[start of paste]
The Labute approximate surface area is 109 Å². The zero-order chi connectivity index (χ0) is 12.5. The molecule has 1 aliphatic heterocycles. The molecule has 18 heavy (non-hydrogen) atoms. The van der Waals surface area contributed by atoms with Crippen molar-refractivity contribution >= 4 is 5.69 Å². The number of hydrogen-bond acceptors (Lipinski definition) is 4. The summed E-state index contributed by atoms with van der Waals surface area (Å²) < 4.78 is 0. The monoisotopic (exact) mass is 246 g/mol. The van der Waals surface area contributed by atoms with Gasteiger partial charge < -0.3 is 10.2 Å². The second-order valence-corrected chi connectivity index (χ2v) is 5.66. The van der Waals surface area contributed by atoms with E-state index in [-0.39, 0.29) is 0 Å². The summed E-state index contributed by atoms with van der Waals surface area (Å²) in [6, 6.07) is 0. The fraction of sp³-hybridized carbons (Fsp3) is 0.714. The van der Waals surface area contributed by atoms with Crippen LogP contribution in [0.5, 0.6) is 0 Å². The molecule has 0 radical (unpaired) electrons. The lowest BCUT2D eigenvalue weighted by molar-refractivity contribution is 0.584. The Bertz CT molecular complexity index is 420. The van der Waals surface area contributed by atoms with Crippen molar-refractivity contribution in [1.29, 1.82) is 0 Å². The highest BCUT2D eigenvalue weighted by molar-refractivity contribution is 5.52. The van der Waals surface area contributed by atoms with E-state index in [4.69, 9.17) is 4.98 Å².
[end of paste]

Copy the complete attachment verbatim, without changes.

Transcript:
The Labute approximate surface area is 109 Å². The zero-order chi connectivity index (χ0) is 12.5. The molecule has 1 aliphatic heterocycles. The molecule has 18 heavy (non-hydrogen) atoms. The van der Waals surface area contributed by atoms with Crippen molar-refractivity contribution >= 4 is 5.69 Å². The number of hydrogen-bond acceptors (Lipinski definition) is 4. The summed E-state index contributed by atoms with van der Waals surface area (Å²) < 4.78 is 0. The monoisotopic (exact) mass is 246 g/mol. The van der Waals surface area contributed by atoms with Gasteiger partial charge < -0.3 is 10.2 Å². The second-order valence-corrected chi connectivity index (χ2v) is 5.66. The van der Waals surface area contributed by atoms with E-state index in [-0.39, 0.29) is 0 Å². The summed E-state index contributed by atoms with van der Waals surface area (Å²) in [6, 6.07) is 0. The fraction of sp³-hybridized carbons (Fsp3) is 0.714. The van der Waals surface area contributed by atoms with Crippen LogP contribution in [0.5, 0.6) is 0 Å². The molecule has 0 radical (unpaired) electrons. The lowest BCUT2D eigenvalue weighted by molar-refractivity contribution is 0.584. The Bertz CT molecular complexity index is 420. The van der Waals surface area contributed by atoms with Crippen molar-refractivity contribution in [1.29, 1.82) is 0 Å². The highest BCUT2D eigenvalue weighted by molar-refractivity contribution is 5.52. The van der Waals surface area contributed by atoms with E-state index in [4.69, 9.17) is 4.98 Å².